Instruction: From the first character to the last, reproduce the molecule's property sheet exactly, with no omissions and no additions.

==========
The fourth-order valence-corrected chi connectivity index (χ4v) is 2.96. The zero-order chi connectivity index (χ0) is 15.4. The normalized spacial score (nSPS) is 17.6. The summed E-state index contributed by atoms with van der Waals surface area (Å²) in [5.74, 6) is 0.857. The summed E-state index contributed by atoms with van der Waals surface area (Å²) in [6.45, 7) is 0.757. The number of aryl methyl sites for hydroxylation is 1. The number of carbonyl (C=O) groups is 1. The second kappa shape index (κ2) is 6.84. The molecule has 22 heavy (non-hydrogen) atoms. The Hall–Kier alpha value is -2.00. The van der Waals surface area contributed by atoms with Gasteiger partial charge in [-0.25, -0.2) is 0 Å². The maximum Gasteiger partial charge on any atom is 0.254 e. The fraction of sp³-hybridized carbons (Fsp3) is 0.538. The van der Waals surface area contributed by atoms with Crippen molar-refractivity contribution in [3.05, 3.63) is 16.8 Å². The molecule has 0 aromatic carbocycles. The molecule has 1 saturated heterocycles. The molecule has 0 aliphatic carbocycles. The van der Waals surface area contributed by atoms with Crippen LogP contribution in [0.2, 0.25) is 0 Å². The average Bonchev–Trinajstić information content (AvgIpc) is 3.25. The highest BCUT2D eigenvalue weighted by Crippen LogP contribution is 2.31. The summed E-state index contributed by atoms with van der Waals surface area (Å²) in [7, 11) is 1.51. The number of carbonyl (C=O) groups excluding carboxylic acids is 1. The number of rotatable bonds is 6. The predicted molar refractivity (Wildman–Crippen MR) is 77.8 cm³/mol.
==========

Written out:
The fourth-order valence-corrected chi connectivity index (χ4v) is 2.96. The zero-order chi connectivity index (χ0) is 15.4. The normalized spacial score (nSPS) is 17.6. The summed E-state index contributed by atoms with van der Waals surface area (Å²) in [5.74, 6) is 0.857. The summed E-state index contributed by atoms with van der Waals surface area (Å²) in [6.45, 7) is 0.757. The number of aryl methyl sites for hydroxylation is 1. The number of carbonyl (C=O) groups is 1. The second kappa shape index (κ2) is 6.84. The molecule has 22 heavy (non-hydrogen) atoms. The Hall–Kier alpha value is -2.00. The van der Waals surface area contributed by atoms with Gasteiger partial charge in [-0.25, -0.2) is 0 Å². The maximum Gasteiger partial charge on any atom is 0.254 e. The fraction of sp³-hybridized carbons (Fsp3) is 0.538. The van der Waals surface area contributed by atoms with Crippen molar-refractivity contribution in [3.05, 3.63) is 16.8 Å². The molecule has 0 aromatic carbocycles. The molecule has 1 saturated heterocycles. The molecule has 0 aliphatic carbocycles. The van der Waals surface area contributed by atoms with Crippen LogP contribution in [0.2, 0.25) is 0 Å². The average Bonchev–Trinajstić information content (AvgIpc) is 3.25. The highest BCUT2D eigenvalue weighted by Crippen LogP contribution is 2.31. The summed E-state index contributed by atoms with van der Waals surface area (Å²) in [7, 11) is 1.51. The number of carbonyl (C=O) groups excluding carboxylic acids is 1. The number of rotatable bonds is 6. The predicted molar refractivity (Wildman–Crippen MR) is 77.8 cm³/mol.